Who has our credit file?

Interesting question, isn’t it?

Who has our credit file …

The problem with answering this question is that there is no easy answer we want to hear because the truth is a pill that is difficult to swallow.

To do this, I want us to look back at our recent history so that we can follow a chain of events that will lead us to where we ended up today. I will first introduce a few scenarios so that you can think the same way as we do in my data / information security business.

Let’s start with our credit scores. We all know that we need to have good credit scores to do the things that are necessary in life, such as buying a car or house, taking out a loan, and opening credit card accounts. Now most of us also know that there are “credit bureaus” responsible for making these numbers exist. How many times have you considered that you need to keep track of your information and all of your purchases to keep and maintain these records?

The truth is: this is done continuously. Not only from the credit bureaus, but also from a variety of other organizations that have the sole purpose of monitoring and recording our transactions. You are an information broker. Our personal data (PII) is comprehensively monitored by numerous groups for one purpose or another. This information is then also bought and sold by information aggregators.

Very interesting, isn’t it? I was thinking the same thing!

Of course, this sharing of information is very harmless since many companies, including law enforcement and the federal government, rely heavily on the exchange of this personal information. Did you know that there are also organizations that are connected to the credit bureaus and provide us with our credit scores that act as information brokers and information aggregators?

I also found this very interesting and will explain why.

Many of these credit bureaus also have subsidiaries or child companies that offer services related to “identity theft”. This is just paying their customers to monitor their loans, which their organization is already doing. Now let’s insult the violation by enacting federal laws that more or less oblige companies that are unfortunate victims of data breaches and that number appears to be increasing daily to offer to their customers (the innocent victim). “Identity Theft” services. Do you remember the services I just mentioned that the children’s companies offer? Guess who owns the company that offers the services offered the next time you read a news story about a new company suffering from data breach.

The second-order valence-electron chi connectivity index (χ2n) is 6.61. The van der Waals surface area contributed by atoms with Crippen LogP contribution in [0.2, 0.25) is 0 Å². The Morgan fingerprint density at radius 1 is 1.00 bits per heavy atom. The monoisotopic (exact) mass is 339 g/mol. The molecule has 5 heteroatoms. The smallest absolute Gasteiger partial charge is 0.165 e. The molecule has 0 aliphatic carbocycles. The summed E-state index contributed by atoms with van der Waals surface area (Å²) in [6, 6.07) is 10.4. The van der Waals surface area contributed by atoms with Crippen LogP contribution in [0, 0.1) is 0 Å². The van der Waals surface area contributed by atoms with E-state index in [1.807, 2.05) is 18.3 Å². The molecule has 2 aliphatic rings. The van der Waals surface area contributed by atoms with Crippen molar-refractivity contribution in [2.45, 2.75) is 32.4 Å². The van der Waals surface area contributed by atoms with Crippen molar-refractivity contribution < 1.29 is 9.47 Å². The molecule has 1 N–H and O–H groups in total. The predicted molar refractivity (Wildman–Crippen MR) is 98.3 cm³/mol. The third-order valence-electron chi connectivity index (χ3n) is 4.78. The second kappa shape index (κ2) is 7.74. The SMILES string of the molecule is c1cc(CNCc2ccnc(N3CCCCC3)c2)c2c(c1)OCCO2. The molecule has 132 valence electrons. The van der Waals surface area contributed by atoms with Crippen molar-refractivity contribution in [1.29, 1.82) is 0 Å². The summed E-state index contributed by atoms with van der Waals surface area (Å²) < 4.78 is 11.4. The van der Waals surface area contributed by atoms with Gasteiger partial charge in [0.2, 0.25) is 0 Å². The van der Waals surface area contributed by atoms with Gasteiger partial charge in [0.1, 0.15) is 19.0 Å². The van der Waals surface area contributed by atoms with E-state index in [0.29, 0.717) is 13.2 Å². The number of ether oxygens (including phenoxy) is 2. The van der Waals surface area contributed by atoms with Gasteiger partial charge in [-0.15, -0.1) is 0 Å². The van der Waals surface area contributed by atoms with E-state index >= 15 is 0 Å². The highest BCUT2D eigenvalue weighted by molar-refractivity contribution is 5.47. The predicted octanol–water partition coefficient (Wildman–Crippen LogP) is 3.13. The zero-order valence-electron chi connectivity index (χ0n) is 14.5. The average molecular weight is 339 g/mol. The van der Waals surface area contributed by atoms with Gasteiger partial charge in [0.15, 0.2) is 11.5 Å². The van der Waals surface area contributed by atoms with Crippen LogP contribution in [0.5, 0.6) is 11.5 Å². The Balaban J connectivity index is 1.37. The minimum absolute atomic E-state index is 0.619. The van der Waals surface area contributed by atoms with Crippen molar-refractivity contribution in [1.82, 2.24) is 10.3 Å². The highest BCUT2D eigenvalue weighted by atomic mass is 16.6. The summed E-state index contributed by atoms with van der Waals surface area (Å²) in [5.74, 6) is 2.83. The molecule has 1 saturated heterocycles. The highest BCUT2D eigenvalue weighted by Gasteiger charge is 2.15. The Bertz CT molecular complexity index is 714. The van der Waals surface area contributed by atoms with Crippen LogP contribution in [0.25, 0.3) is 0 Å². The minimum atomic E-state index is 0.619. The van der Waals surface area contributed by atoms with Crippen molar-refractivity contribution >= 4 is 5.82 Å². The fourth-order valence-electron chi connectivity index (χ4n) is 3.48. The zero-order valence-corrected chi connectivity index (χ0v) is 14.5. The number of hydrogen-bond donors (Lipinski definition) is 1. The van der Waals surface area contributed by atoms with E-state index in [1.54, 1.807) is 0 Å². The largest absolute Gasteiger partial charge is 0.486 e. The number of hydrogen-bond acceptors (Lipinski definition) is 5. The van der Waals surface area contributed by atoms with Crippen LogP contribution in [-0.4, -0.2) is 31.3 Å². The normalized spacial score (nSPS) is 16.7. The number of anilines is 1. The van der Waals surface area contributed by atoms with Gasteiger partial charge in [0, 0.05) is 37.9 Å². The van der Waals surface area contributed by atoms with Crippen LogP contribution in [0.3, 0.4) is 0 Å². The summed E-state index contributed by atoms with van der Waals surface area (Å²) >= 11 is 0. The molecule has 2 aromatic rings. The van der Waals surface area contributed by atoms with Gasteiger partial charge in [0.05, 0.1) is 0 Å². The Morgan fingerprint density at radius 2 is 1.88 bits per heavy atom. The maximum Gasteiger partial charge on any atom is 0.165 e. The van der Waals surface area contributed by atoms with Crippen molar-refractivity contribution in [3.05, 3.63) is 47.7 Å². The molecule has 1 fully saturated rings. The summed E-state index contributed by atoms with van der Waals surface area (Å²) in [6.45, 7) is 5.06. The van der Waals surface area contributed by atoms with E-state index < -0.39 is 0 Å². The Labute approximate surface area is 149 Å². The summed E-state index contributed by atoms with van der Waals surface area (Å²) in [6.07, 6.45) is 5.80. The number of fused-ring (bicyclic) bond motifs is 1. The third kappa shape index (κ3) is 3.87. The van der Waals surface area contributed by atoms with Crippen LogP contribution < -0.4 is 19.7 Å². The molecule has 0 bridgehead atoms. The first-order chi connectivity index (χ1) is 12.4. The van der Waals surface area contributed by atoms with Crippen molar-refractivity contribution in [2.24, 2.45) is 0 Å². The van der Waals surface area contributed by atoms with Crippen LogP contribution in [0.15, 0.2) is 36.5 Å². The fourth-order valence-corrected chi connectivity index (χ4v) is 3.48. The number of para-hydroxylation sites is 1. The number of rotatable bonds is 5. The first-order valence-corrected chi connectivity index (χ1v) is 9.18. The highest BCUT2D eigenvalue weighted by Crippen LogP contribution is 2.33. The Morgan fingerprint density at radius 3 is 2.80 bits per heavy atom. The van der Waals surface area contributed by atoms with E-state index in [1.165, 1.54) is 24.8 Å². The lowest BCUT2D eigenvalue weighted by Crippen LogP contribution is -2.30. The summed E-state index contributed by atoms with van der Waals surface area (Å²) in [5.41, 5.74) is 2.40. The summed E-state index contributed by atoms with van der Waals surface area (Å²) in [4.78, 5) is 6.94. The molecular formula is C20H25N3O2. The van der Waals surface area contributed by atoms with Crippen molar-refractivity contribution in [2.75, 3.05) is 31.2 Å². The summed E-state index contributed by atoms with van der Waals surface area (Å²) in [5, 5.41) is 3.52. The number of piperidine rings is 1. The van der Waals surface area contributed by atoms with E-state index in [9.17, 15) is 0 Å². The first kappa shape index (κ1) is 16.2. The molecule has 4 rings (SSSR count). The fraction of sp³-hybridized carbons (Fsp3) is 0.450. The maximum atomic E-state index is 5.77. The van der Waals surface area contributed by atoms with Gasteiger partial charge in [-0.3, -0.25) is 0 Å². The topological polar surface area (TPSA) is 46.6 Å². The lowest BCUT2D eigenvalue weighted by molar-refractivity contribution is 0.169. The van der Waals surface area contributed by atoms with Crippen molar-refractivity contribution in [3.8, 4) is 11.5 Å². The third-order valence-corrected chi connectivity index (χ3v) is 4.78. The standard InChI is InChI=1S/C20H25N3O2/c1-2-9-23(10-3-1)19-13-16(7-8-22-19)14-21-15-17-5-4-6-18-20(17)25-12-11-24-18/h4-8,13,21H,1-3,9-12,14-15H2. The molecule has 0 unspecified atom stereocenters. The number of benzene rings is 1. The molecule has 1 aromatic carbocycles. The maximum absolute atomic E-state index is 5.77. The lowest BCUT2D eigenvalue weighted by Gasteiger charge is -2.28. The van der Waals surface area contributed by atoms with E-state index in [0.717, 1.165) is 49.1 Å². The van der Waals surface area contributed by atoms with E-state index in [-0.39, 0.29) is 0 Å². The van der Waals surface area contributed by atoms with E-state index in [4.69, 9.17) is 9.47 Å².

Let’s summarize what was covered: credit bureaus monitor our information; Information brokers collect our information for the credit bureaus. Information aggregators buy and sell our information collected by information brokers; Children’s credit bureau companies offer us credit monitoring services when we become victims of identity theft due to data breaches.

Now imagine for a moment what would happen if an identity thief pretended to be one of these information aggregators … scary, right? Well, unfortunately, it has happened at least once – you’ll remember when one of the well-known credit bureaus made the public aware that they had been the victim of a violation. I fear it will happen again

I’ve found that companies are at stake when it comes to making their employees fall victim to the scenarios I mentioned, both in terms of productivity and in terms of employees who have more medical problems, caused by the excessive stress.

Who has our credit file?

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